Evaluations of Ukrainian experts

During the discussion among Ukrainian experts, which was conducted in accordance with the Chatham House Rule, the following positions were voiced.

  • The Ukrainian assessment of the Chinese position is diametrically opposed to the one offered by the Chinese expert, since it is the expanded trade with China (the sale of fuels by Russia, the purchase of electronic components and other materials) that is the basis for maintaining the stability of the Russian economy and the combat capability of its army.
  • Ukrainian society sees China differently than China sees itself. Ukrainians consider China to be pro-Russian, they believe it supports Russia’s viability and military capability. At the same time, China itself looks at the world through the prism of Sino-American relations, and from this point of view, the current Russia suits China as an anti-American power.
  • China is unable to formulate a political message to Ukraine that would inspire confidence. Chinese statements are considered insincere in Ukraine.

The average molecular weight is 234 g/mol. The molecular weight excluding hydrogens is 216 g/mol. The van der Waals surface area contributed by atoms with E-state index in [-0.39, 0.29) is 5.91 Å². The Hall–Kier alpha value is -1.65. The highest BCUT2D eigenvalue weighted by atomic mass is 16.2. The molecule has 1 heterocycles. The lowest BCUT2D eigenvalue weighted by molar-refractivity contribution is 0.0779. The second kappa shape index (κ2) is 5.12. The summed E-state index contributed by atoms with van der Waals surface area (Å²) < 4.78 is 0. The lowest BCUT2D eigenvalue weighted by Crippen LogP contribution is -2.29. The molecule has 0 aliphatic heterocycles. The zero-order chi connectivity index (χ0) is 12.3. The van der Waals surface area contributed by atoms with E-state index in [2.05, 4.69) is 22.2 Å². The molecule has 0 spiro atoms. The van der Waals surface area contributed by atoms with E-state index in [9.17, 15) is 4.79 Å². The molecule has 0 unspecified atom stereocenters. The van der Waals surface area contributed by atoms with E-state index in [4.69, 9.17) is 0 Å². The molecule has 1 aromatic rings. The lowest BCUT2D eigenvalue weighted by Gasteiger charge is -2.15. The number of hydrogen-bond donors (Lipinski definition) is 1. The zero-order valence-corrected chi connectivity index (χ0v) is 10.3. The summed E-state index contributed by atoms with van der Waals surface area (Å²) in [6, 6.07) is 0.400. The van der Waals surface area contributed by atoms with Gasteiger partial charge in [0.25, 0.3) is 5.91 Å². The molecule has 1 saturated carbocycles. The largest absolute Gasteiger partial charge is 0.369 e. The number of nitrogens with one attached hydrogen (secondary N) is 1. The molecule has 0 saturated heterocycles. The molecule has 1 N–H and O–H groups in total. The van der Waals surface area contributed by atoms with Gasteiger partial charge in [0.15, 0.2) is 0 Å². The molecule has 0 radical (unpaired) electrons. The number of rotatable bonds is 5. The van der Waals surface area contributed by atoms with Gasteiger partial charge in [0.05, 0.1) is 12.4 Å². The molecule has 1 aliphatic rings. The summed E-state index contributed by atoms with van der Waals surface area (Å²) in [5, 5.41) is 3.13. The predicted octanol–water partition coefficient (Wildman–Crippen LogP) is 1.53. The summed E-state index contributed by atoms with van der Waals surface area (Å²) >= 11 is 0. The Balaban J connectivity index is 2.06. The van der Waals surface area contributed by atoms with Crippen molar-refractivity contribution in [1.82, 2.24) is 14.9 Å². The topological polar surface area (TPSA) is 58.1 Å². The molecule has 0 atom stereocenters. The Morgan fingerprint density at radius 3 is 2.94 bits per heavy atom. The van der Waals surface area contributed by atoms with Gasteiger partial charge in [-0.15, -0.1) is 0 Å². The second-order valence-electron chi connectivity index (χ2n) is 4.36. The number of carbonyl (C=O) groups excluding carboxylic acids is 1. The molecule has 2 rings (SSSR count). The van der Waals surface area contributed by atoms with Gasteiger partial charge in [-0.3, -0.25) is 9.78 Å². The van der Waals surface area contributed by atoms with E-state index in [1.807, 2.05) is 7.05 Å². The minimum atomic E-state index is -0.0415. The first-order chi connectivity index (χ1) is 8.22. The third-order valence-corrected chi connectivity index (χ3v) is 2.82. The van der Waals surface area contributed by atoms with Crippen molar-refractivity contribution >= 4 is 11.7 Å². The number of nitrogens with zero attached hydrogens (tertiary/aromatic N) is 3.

• Ukraine is largely considered in China as part of the Soviet heritage, as a post-Soviet space, a grey zone.
  • China’s Ukrainian policy does not exist, it is derived from the policy towards the USA, Europe, and Russia.
  • China is interested in participating in the reconstruction of Ukraine, but is Ukraine interested in this?
  • China is actively promoting its interests in European countries in the same ways as in Africa. That is why China is interested in keeping Ukraine in the grey zone.
  • Ukraine may be perceived by China as something similar to Vietnam: an obscure source of resilience. This restrains the development of Ukrainian-Chinese relations. And there is no need to speed up this development, because it does not bode well for Ukraine.